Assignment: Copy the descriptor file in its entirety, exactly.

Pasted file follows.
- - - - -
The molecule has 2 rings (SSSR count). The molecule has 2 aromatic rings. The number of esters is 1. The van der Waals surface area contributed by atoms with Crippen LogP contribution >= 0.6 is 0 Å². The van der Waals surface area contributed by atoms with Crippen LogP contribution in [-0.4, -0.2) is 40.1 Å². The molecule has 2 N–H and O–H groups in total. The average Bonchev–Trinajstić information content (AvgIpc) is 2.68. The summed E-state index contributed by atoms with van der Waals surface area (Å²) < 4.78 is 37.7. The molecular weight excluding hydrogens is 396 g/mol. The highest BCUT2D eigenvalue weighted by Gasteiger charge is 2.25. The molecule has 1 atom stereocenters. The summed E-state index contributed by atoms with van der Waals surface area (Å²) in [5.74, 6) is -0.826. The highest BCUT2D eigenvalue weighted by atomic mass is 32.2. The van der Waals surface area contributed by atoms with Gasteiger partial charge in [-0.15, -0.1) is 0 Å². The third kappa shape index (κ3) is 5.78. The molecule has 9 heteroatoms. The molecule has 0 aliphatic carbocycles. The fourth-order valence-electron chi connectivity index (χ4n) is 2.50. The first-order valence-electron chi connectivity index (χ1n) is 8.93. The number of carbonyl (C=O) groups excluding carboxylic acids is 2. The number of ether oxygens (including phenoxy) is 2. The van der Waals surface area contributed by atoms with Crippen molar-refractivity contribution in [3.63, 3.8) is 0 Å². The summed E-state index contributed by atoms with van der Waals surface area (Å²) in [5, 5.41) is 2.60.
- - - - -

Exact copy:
The molecule has 2 rings (SSSR count). The molecule has 2 aromatic rings. The number of esters is 1. The van der Waals surface area contributed by atoms with Crippen LogP contribution >= 0.6 is 0 Å². The van der Waals surface area contributed by atoms with Crippen LogP contribution in [-0.4, -0.2) is 40.1 Å². The molecule has 2 N–H and O–H groups in total. The average Bonchev–Trinajstić information content (AvgIpc) is 2.68. The summed E-state index contributed by atoms with van der Waals surface area (Å²) < 4.78 is 37.7. The molecular weight excluding hydrogens is 396 g/mol. The highest BCUT2D eigenvalue weighted by Gasteiger charge is 2.25. The molecule has 1 atom stereocenters. The summed E-state index contributed by atoms with van der Waals surface area (Å²) in [5.74, 6) is -0.826. The highest BCUT2D eigenvalue weighted by atomic mass is 32.2. The van der Waals surface area contributed by atoms with Gasteiger partial charge in [-0.15, -0.1) is 0 Å². The third kappa shape index (κ3) is 5.78. The molecule has 9 heteroatoms. The molecule has 0 aliphatic carbocycles. The fourth-order valence-electron chi connectivity index (χ4n) is 2.50. The first-order valence-electron chi connectivity index (χ1n) is 8.93. The number of carbonyl (C=O) groups excluding carboxylic acids is 2. The number of ether oxygens (including phenoxy) is 2. The van der Waals surface area contributed by atoms with Crippen molar-refractivity contribution in [3.63, 3.8) is 0 Å². The summed E-state index contributed by atoms with van der Waals surface area (Å²) in [5, 5.41) is 2.60.